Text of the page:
Zimler established himself as a successful murder mystery author during the Holocaust in The Warsaw Anagrams, in which a mysterious murder plot is gradually exposed within the infamous Warsaw Ghetto. Here he describes the fabric of life in Berlin exquisitely, as Nazis push down upon Jews until almost none remain. Zimler creates a murder mystery worthy of the great artisans of that genre. In The Seventh Gate, he ardently describes the traps of injustice upon Germany’s Jewish and disabled citizens. Although one could argue that the Holocaust offers no easier disparity between good and evil, Zimler’s character development is electrifying and his plot rolls along ever faster into the depths of fear. Zimler wraps all of this within the cryptic veil of Jewish mysticism.

As he pours through his ancestor’s Kabbalistic documents, Isaac begins to comprehend the route that humans take on their journey throughout life and beyond, the details of which go far beyond normal Jewish learning. These secrets are made available to him only through years of extensive study of Kabbalah. We learn that humans must pass through numerous “gates” if they are to gain entrance into heaven. Yet only the most learned and humane of us can pass. Zimler’s use of Jewish mysticism within a murder mystery, within the dreadful steady Nazi drive into genocide, adds profound layers of thrilling detail to the novel.

The Seventh Gate builds frustration and anxiety into a devastating and haunting conclusion. This is a shocking, evocative and thrilling novel, fueled by outstanding character development and a plausible murder mystery. Zimler creates heroic protagonists who struggle constantly against overwhelming odds. The elements of fear and death surround and invade each valiant character, made all the more lovable by their individual disabilities and charm. The Seventh Gate is gripping, consuming and shocking. Most importantly, as we contemplate the horrors inflicted upon innocent people by Nazi Germany, it remains all the more plausible. Through charming, brave and bright Sophie, Zimler helps us comprehend what it felt like to be a German with a good soul, within the writhing dark cloud of Nazism and its culture of intolerance and murder.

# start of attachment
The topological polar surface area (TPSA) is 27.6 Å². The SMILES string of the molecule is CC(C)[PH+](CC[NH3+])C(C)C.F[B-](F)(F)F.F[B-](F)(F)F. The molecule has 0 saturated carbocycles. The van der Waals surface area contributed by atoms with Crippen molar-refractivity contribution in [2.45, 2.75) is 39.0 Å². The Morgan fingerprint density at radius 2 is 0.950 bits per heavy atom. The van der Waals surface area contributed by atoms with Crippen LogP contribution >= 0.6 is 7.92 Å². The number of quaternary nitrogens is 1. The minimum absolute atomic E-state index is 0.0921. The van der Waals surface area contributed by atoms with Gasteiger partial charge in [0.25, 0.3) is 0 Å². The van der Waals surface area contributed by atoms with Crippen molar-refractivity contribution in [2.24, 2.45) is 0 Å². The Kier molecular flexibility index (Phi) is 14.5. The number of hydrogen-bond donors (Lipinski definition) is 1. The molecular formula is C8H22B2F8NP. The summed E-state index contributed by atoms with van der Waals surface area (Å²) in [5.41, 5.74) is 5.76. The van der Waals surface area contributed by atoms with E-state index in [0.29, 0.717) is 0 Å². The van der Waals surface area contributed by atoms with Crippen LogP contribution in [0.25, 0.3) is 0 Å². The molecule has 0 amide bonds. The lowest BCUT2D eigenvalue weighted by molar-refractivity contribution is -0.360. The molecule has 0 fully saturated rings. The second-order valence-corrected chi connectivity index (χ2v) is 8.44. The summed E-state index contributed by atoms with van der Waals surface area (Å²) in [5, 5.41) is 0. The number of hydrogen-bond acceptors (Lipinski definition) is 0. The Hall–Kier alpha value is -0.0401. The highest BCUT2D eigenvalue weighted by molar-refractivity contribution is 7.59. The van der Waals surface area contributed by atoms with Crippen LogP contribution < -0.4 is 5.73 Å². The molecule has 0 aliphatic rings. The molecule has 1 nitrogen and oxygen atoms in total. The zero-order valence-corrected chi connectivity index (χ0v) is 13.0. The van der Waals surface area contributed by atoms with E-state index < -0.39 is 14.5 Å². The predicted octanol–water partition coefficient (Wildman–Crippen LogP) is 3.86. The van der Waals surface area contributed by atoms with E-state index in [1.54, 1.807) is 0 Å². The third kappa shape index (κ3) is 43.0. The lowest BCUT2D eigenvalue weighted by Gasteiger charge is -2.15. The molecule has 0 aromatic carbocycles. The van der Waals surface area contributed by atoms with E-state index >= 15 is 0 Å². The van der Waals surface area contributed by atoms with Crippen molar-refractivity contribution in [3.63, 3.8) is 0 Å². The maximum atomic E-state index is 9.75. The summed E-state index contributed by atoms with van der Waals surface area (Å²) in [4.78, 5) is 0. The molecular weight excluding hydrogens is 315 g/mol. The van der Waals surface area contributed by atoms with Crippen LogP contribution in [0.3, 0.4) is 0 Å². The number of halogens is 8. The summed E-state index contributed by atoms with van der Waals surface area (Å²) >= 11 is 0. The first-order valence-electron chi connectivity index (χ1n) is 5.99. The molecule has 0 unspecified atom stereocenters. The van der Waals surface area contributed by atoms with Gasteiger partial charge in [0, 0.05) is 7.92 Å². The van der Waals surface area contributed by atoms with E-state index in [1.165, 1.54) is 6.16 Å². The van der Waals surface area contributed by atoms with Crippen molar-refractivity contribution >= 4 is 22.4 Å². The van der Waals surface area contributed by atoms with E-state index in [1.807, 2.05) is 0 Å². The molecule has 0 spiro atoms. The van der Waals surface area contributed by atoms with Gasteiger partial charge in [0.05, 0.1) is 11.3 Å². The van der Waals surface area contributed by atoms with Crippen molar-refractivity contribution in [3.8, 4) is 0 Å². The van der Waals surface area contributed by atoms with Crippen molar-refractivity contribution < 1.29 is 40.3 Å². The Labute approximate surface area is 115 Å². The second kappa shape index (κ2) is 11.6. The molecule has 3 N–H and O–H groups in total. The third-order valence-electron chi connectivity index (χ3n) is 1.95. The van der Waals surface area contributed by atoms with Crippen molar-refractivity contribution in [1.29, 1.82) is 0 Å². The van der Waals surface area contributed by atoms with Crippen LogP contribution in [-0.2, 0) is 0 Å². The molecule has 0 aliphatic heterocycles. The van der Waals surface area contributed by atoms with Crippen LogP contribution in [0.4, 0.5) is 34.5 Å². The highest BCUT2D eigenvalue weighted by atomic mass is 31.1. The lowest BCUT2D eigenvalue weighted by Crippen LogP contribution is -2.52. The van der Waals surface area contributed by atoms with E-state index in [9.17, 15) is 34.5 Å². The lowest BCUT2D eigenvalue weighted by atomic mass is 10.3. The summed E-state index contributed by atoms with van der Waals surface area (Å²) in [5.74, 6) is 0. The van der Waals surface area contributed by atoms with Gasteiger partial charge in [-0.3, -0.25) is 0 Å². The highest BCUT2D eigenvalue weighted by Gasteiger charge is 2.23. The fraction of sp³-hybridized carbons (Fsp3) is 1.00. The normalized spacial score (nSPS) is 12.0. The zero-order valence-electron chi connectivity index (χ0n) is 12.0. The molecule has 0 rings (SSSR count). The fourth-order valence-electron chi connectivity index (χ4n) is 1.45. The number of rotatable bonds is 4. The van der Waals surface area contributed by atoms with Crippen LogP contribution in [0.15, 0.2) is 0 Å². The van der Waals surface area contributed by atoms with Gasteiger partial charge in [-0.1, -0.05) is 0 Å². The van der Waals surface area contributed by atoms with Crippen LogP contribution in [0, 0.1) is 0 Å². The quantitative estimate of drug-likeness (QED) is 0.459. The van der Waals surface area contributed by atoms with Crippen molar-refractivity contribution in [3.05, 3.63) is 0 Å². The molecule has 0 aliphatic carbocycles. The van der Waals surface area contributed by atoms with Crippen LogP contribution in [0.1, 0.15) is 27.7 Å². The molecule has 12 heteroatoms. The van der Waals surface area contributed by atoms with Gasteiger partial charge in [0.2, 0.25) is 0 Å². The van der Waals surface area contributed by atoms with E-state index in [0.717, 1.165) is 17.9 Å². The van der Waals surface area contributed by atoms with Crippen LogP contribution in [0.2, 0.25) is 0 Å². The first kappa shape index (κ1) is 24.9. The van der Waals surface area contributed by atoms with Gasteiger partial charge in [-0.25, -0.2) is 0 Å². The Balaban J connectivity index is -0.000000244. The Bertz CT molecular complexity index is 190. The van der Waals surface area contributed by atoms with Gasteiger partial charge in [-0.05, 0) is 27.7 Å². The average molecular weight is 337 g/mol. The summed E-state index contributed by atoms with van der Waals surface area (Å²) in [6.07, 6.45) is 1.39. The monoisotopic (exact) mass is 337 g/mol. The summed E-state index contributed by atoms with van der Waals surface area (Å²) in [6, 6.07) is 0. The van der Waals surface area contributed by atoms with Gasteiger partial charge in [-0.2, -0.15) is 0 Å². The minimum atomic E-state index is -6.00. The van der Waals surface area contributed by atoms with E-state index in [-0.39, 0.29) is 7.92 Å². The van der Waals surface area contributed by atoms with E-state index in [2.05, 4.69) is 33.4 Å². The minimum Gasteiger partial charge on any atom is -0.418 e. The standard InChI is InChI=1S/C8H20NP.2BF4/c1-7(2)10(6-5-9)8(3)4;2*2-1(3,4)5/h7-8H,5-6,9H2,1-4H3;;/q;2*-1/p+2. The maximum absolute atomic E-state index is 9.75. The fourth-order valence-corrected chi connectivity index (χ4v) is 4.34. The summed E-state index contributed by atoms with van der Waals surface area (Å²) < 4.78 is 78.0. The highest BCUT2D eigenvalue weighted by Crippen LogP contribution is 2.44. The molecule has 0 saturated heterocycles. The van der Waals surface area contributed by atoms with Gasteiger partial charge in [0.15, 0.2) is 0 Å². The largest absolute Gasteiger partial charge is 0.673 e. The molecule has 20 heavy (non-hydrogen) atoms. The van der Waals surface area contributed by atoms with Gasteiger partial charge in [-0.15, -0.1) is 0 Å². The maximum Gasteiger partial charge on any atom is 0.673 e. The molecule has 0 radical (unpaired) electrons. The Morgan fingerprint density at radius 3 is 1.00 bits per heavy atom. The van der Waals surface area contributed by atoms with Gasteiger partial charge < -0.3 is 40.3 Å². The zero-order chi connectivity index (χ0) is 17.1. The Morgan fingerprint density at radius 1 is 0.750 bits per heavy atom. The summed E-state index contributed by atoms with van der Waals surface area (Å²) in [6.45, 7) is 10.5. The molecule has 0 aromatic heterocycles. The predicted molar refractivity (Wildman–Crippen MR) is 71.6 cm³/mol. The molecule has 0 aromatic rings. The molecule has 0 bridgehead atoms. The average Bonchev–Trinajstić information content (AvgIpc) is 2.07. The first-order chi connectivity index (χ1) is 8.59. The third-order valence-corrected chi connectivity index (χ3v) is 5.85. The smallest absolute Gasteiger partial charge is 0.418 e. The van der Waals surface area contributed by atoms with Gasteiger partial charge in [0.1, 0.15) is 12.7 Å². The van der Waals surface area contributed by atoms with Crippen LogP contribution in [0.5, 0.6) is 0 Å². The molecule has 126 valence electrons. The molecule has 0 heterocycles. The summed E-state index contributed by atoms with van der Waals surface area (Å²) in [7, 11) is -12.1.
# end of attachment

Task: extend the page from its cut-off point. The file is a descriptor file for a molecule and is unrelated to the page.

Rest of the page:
Zimmler pushes several boundaries in The Seventh Gate. Sophie, a Christian teenager in Nazi Germany, falls in love with and has sexual relations with an elderly Jewish man. She breaks several laws and perhaps the hearts of some readers by loving and living with this endearing elderly Jew. She also explores sexuality at a time and age when it was considered to be inappropriate.

Missing in this exemplary piece of evocative and haunting fiction is an epilogue. Why create a prologue if there is to be no epilog? We are left to wonder what life lessons the elderly Sophie could have given us at the conclusion, had the book returned us to the present-day.

The Seventh Gate is thrilling, shocking, inspiring and unforgettable. Within it, author Zimler delivers taboo sexuality, prejudice, a deeply entrenched murder mystery, Judaism and the Kabbalah, World War II and the Holocaust - all wrapped within the veneer of Nazi Germany’s terrifying shadow of hatred and bigotry. The reader will be haunted by these brave characters and the stirring murder mystery long after the book has been completed.

Reviewer Charles S. Weinblatt is a retired university administrator and the author of published fiction and non-fiction, including the popular Holocaust novel, Jacob’s Courage.